General Information

  • AM0, AM1.5D and AM1.5G Standard Solar Spectra

    This is a table of data obtained from the National Renewable Energy Laboratory's Simple Model of the Atmospheric Radiative Transfer of Sunshine (SMARTS) enumerating the terrestrial solar radiation spectrum from wavelengths 280nm to 4000nm.

  • Solar Energy Industry Association Roadmap

    The U.S. solar power industry has developed "Our Solar Power Future" as a roadmap through 2030 and beyond. In this document, the state of solar power today is briefly discussed. Next, the industry looks ahead over several decades and sets targets for the kind of growth and application of solar power that is thought both possible and vital.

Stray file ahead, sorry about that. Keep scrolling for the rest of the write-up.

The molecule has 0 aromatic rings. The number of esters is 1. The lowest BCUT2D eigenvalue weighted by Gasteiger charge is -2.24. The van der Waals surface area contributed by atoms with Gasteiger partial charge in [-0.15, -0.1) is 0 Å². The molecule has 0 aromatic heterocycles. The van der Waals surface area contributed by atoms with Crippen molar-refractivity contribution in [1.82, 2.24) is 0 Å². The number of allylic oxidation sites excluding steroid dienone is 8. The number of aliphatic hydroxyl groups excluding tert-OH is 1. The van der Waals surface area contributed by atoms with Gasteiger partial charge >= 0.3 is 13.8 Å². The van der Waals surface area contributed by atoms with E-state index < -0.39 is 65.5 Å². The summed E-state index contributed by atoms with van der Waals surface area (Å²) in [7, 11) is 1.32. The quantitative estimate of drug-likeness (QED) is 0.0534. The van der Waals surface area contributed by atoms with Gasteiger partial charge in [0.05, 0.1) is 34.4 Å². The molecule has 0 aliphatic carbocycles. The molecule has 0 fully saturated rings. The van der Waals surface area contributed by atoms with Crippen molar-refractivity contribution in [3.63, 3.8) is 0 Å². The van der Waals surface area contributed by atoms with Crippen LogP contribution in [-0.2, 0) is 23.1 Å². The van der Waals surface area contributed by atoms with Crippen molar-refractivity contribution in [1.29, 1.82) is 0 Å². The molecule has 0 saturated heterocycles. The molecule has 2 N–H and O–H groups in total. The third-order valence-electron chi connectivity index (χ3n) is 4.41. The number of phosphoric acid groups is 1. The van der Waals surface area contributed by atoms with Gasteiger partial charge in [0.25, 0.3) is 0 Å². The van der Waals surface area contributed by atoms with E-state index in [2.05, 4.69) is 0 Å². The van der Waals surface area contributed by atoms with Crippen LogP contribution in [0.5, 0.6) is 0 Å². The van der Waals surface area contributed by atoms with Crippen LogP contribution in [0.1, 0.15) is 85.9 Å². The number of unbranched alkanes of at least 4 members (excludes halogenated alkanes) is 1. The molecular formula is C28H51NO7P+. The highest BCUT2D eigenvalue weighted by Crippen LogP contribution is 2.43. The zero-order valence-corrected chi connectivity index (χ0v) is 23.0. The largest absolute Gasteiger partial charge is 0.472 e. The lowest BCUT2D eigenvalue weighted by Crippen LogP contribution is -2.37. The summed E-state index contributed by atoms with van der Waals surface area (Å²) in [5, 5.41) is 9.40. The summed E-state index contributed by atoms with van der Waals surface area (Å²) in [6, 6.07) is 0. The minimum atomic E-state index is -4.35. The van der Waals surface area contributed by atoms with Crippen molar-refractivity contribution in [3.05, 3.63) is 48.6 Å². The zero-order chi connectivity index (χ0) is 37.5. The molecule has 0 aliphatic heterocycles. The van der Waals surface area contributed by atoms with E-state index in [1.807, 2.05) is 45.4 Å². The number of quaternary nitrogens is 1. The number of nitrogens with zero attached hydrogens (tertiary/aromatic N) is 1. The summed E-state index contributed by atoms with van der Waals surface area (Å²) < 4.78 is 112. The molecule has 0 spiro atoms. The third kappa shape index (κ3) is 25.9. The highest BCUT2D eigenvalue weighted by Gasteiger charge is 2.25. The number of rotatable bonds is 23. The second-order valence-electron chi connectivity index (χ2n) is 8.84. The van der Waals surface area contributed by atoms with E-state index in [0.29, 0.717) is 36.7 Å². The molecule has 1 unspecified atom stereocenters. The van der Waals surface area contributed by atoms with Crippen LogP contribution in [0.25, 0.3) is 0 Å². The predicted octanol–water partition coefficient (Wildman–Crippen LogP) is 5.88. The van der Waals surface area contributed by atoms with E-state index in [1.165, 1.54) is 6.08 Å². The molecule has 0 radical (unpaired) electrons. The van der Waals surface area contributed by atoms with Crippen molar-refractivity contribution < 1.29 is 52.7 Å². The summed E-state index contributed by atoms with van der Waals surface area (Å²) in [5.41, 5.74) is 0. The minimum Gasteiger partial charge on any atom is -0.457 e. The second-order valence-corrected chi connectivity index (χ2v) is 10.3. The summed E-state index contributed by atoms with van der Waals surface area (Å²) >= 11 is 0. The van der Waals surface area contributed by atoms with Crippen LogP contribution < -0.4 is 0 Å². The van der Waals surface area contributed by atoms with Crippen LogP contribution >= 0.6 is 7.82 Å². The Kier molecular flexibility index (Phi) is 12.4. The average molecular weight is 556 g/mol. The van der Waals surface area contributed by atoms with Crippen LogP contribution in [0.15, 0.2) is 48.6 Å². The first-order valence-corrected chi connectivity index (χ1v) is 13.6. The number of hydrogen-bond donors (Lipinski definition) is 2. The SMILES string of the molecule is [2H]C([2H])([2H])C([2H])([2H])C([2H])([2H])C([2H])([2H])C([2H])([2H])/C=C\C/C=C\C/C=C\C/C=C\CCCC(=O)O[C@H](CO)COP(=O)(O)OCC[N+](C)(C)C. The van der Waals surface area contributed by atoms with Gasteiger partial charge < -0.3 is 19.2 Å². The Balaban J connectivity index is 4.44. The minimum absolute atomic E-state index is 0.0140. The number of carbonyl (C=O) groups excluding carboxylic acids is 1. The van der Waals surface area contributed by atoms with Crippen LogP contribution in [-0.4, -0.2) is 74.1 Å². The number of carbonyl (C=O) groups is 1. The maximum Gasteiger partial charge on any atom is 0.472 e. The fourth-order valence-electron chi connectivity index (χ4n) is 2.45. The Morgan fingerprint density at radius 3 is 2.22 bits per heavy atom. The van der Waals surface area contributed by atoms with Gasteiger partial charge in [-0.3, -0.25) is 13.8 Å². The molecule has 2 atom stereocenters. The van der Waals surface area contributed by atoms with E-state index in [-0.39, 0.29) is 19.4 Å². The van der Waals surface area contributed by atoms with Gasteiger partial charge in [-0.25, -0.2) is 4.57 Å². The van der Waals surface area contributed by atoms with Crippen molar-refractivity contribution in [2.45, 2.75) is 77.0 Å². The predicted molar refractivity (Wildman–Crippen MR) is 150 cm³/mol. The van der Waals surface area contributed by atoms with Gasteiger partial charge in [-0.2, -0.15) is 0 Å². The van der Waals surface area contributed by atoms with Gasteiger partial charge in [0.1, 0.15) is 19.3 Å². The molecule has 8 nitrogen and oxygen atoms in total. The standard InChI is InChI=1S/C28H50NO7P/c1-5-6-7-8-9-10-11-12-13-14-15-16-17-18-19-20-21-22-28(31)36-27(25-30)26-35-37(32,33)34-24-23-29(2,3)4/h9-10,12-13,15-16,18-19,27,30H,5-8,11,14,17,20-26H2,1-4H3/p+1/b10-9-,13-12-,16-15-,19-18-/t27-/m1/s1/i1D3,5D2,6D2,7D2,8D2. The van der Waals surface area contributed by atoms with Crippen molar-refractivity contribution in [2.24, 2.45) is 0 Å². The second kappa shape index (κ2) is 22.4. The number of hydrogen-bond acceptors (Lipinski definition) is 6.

Cite this work

Researchers should cite this work as follows:

  • Alexander S McLeod; Jeffrey B. Neaton; Jeffrey C Grossman (2010), "nanoHUB PhotoVoltaics Reference Zone," https://nanohub.org/resources/8139.